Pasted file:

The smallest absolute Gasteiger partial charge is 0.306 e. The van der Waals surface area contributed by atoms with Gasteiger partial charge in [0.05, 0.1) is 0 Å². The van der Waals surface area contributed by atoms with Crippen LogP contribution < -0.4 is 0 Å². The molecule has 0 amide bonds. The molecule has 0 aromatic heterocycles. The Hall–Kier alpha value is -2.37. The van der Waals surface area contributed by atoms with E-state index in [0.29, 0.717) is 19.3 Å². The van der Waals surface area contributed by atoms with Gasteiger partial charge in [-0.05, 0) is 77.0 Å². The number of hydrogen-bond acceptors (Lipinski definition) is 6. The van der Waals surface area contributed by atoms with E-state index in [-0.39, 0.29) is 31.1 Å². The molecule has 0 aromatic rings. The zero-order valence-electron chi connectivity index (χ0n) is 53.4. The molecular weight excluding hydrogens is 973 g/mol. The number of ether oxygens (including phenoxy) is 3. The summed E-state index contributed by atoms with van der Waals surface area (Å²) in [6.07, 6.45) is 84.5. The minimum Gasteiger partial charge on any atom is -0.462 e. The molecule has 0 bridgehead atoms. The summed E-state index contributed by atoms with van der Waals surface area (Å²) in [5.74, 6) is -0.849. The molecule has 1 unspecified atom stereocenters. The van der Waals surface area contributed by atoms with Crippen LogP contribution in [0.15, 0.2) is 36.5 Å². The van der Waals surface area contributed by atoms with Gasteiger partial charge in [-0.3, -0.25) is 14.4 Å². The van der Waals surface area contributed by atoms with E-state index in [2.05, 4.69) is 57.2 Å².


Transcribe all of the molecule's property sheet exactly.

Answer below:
The smallest absolute Gasteiger partial charge is 0.306 e. The van der Waals surface area contributed by atoms with Gasteiger partial charge in [0.05, 0.1) is 0 Å². The van der Waals surface area contributed by atoms with Crippen LogP contribution < -0.4 is 0 Å². The molecule has 0 amide bonds. The molecule has 0 aromatic heterocycles. The Hall–Kier alpha value is -2.37. The van der Waals surface area contributed by atoms with E-state index in [0.29, 0.717) is 19.3 Å². The van der Waals surface area contributed by atoms with Gasteiger partial charge in [-0.05, 0) is 77.0 Å². The number of hydrogen-bond acceptors (Lipinski definition) is 6. The van der Waals surface area contributed by atoms with E-state index in [-0.39, 0.29) is 31.1 Å². The molecule has 0 aromatic rings. The zero-order valence-electron chi connectivity index (χ0n) is 53.4. The molecular weight excluding hydrogens is 973 g/mol. The number of ether oxygens (including phenoxy) is 3. The summed E-state index contributed by atoms with van der Waals surface area (Å²) in [6.07, 6.45) is 84.5. The minimum Gasteiger partial charge on any atom is -0.462 e. The molecule has 0 bridgehead atoms. The summed E-state index contributed by atoms with van der Waals surface area (Å²) in [5.74, 6) is -0.849. The molecule has 1 unspecified atom stereocenters. The van der Waals surface area contributed by atoms with Crippen LogP contribution in [0.15, 0.2) is 36.5 Å². The van der Waals surface area contributed by atoms with Gasteiger partial charge in [-0.3, -0.25) is 14.4 Å². The van der Waals surface area contributed by atoms with E-state index in [2.05, 4.69) is 57.2 Å².